Out of character
Playing Daniel Holden in Rectify has led actor Aden Young into dark places. He tells HOLLY BYRNES how he fi ghts back
ON THE page, being brutally beaten into a coma didn’t sound entirely a bad thing to Rectify’s lead actor Aden Young. Playing freed death row prisoner Daniel Holden, who fi nds himself once again fi ghting for his life in season two of the acclaimed US drama series ( returning to SBS), it’s entirely understandable why Young attempts to make light of such a dark storyline.
“I read the first episode and thought, ‘ Oh great, I’ll just lie down and do some ( mental) work on what’s to come’.”
But as fans will discover, in his tortured dream state, Holden fl ashes between the horrors which plagued him in jail for the 19 years he spent inside, and a confused reality where he appears to wander through a meadow with his executed cellmate, Kerwin Whitman ( played by Johnny Ray Gill). A walk in the park it wasn’t, Young says. “The day that sequence we shot in the pecan grove was freezing. It was a nine- minute take and we did that, I don’t know, how many times.
“What’s amazing about it is we didn’t die of hypothermia. As soon as they would call ‘ cut’ we would start shaking uncontrollably. It was a remarkable physical eff ort to do it... there was nothing easy about it.”
The physical and mental toll this season took on the Canadian- born, Australian- raised actor continued long after the cameras stopped rolling, he says.
“It was a very tight schedule and we were all completely exhausted when it was done. I went for a casting the other day and just couldn’t believe how bad I was. I felt like an actor straight out of NIDA who’d never been in front of the camera before … it was a funny, strange feeling.”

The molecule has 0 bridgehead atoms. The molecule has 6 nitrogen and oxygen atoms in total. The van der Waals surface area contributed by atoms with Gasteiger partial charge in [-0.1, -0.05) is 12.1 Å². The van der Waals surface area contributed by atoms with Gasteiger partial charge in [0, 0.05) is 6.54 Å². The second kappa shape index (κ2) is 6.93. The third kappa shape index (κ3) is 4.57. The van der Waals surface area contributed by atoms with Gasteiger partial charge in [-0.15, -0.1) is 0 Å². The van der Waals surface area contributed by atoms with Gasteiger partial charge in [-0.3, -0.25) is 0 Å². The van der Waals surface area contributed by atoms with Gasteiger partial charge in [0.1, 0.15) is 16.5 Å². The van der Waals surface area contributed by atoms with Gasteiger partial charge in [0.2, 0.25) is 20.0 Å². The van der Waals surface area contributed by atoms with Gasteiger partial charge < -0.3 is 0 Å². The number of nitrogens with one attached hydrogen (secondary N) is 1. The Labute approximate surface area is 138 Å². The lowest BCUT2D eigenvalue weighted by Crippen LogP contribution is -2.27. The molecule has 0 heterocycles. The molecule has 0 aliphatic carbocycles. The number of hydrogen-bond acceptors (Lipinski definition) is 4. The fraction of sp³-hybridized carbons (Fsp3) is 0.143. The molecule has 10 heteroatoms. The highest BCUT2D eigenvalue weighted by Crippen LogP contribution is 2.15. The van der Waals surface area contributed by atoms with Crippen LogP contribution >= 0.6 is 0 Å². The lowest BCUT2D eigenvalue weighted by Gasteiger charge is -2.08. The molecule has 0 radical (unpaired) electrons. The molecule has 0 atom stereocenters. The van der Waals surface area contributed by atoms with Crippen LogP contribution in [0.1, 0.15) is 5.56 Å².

Speaking to his process, after immersing himself in the “purgatory” Holden fi nds himself in this season – “struggling to fi nd a way back to living” – Young admits to having trouble shaking off the character.
“I fi nd him lurking around corners every now and then. It’s hard because we’re doing some post- production work on the show and he needs to be there to remind me, with his dry wit, that things are pretty sad.
“He’s an interesting character and I think I’ve got a little bit of a handle on how to take him out to a park, quickly lock the door and drive away. You have to do that, otherwise you’d go insane.”
In stark contrast, Young found joy in his private life earlier this year - marrying longtime partner, singer Loene Carmen near the show’s Georgia set.
“My girl and I always wanted to be married and she loved the place that we were living in, Zebulon, and said, ‘ Let’s get married in Zebulon’. So we stumbled down to the courthouse, got our $ 56 certifi cate and then thought, ‘ Well, let’s get the family over’ and all of sudden we’re broke again,” he says.
“That security blanket ( of a steady TV income) is well and truly in debt again. Luckily there are other things on the cards and I’ll be able to do some panhandling on the weekends.”
He explains the demands of the job meant “our honeymoon lasted an afternoon” before he went back to the dark side of fi lming.
“I worked until 2.30am, sat up and had lastminute questions about the wedding until four, then went to bed, woke up, went outside and put up some fairy lights and the guests started arriving while I was in my pyjamas.
“I quickly threw on a suit and had a couple of beers, then walked up the aisle and said, ‘ I do’.
“It was a beer for breakfast and just a wonderful day.”
WEDNESDAY, 9.30PM, SBS1